ROAD TEST: Volkswagen Passat Alltrack

Steve Sharpe drives the Volkswagen Passat Alltrack 2-litre BlueMotion

The seventh generation Passat was revealed to the public at the Paris Motor Show in September 2010, 37 years after the first Passat went on sale in 1973.

In the intervening 40-year period, around 15 million cars have been sold in more than 100 markets worldwide.

Like its Golf stablemate, the Passat has enjoyed continuing success, as more and more estates and tourers have come onto the market, by adapting and building on VW’s reputation for reliability, build quality and innovation.

The Passat has adopted the latest technologies and efficiency measures to make it among the most advanced and economical cars in its class.

The Passat range is an extensive one, with models in saloon and estate bodystyles, petrol and diesel engines and trims to suit every taste.

But it’s the Passat Estate I drove, which in the latest generation actually outsells its saloon counterpart.

And the latest addition to that stable is the Alltrack, a four-wheel drive version of the estate model, which went on sale in the UK last year.

This beefed-up estate has continuous four-wheel drive and a raised ride height compared to the normal estate. It’s the same height and length as the conventional estate, but there are also some and rugged body enhancements providing some protection from scrapes on rough terrain, which include stainless steel-look front and rear underbody protection panels and flared side sills.

Other extra features include matt chrome roof rails, window surrounds, grille and exterior mirror casings

There’s just one trim level available in the UK, in two versions – a 2.0-litre TDI with six-speed manual gearbox and a 2.0-litre TDI with six-speed DSG transmission.

In the Alltrack VW have given drivers the best of both worlds – power ordinarily goes to the front wheels, which is the most effective use of power economically, but if necessary, almost 100 per cent of power can be sent to the rear wheels.

There’s also an off-road mode, which activates hill descent assist, which automatically brakes the vehicle when the descent angle is greater than 10 degrees. The ABS is also adjusted, to provide better braking on loose surfaces, and the car has faster-reacting electronic differential locks (EDS) to prevent wheelspin

The Alltrack makes for an attractive proposition to those looking for the practicality of an estate car combined with the versatility of a conventional SUV.

It will also appeal to drivers looking for a powerful tow car, as there’s a 200kg capacity increase on the estate, plus that extra control from four-wheel-drive.

It’s a handsome car, offering more road presence than the estate due to those body additions and the increased ride height.

That elevation also means that you get a higher ride position, giving a great view of the road through all sides.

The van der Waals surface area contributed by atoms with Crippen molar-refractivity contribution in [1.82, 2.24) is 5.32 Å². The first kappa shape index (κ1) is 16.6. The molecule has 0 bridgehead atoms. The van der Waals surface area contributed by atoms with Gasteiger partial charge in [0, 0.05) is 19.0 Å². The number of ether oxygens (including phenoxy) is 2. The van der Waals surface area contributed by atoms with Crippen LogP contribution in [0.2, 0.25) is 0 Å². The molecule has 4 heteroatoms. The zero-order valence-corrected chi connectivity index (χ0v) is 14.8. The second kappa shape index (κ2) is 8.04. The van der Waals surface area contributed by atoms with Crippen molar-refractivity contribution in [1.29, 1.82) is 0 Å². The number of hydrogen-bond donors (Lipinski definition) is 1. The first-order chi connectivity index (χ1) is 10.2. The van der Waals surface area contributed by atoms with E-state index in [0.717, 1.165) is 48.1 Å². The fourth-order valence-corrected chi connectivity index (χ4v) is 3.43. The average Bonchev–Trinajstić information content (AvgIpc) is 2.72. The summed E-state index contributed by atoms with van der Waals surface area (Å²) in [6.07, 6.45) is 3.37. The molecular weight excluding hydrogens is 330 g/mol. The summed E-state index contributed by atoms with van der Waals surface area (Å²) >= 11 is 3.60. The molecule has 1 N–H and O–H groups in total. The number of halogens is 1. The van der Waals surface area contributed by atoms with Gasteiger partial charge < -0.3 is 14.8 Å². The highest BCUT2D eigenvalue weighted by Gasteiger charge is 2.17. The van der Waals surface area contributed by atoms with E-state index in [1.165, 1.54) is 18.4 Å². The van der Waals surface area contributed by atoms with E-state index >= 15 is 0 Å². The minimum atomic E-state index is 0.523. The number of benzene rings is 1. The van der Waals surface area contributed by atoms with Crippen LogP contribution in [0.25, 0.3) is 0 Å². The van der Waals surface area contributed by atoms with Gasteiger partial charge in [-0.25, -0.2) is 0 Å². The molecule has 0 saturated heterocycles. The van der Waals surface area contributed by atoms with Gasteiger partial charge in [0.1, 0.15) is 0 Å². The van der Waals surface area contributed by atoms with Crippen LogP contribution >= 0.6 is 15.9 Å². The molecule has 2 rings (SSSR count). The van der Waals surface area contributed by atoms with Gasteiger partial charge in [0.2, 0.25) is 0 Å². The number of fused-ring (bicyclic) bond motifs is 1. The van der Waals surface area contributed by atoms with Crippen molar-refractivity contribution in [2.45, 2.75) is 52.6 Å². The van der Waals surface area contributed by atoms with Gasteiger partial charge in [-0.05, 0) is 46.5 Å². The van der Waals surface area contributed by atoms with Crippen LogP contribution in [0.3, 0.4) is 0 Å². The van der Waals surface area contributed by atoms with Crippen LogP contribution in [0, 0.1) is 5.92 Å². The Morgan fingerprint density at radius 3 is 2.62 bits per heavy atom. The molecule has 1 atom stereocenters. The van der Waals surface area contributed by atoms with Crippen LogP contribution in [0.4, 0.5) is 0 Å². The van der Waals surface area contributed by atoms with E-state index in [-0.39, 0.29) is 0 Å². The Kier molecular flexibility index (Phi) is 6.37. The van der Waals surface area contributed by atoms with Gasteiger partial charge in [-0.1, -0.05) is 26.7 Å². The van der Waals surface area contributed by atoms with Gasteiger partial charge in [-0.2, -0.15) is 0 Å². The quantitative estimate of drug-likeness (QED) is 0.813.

The 2-litre diesel engine provides effortless power. It ticks over quietly until called into action, and then smoothly and with little fuss accelerates away, with little increase in engine noise.

I drove the model with the DSG automatic gearbox, which slipped in and out of gears slickly, ensuring overtaking at higher gears and higher revs is also a simple task

It could, however, be a little hesitant at lower speeds.

The standard Stop-Start system also gets a little flummoxed when pulling away from standing or in slowly-moving traffic.

I found it sometimes cut out just as I was ready to pull off again, rather than when coming to a halt, and it paused a second or so while it thought about what it’s immediate plans were.

But it’s out on the open road where the Alltrack feels totally at home.

It’s an effortless drive. The miles just drift by in peace and quiet, with the merest of sounds coming from the tarmac or from the rush of wind around the flanks.

At nearly 50mpg the Alltrack is going to win some fans with those travelling long distances with heavy loads.

These big estates aren’t really made to provide a thrilling driving experience but the Passat can be driven with ease in all conditions.

Steering is sharp and body roll has been well managed – and that burst of power, plus the four-wheel-drive, is always welcome.

Inside the cabin you’ll find VW’s usual blend of practicality and quality.

The dash is sensibly laid out, the dials are clear and everything is well within easy reach.

Things are nicely finished too, with silver flashes dotted around the soft-touch plastics.

The conventional estate is a good size car and as the Alltrack is the same size you can expect the same.

There’s plenty of legroom and headroom for both front and backseat passengers, although a middle passenger is going to put up with a fair size central tunnel down the middle.

The boot section is huge and the rear seats fold down to provide even more space.

There are a lot of estate cars on the market and VW have made sure that you get a lot of equipment as standard.

There’s only one trim available for the Alltrack, and standard equipment includes Alcantara upholstery, electronic climate control, cruise control, tyre pressure monitoring system, front and rear parking sensors, colour touchscreen satellite navigation, MDI iPod connectivity, Bluetooth telephone prep and 18-inch alloys

Standard safety features include a raft of hi-tech gizmos, including Driver Alert System and (Electronic Stabilisation Programme).

The Alltrack is a practical car that has enough style and looks to make it a desirable car too.

Effortlessly driveable, well-controlled and with real road presence, the Alltrack will attract those looking for the space and practicality of a family estate allied with the capabilities of an SUV.

Fact file

Volkswagen Passat Alltrack 2-litre BlueMotion

Engine: 2-litre diesel

Transmission: Six-speed auto

0-60: 8.9secs

Top speed: 131mph

Economy: 47.9mpg

Price: £31,760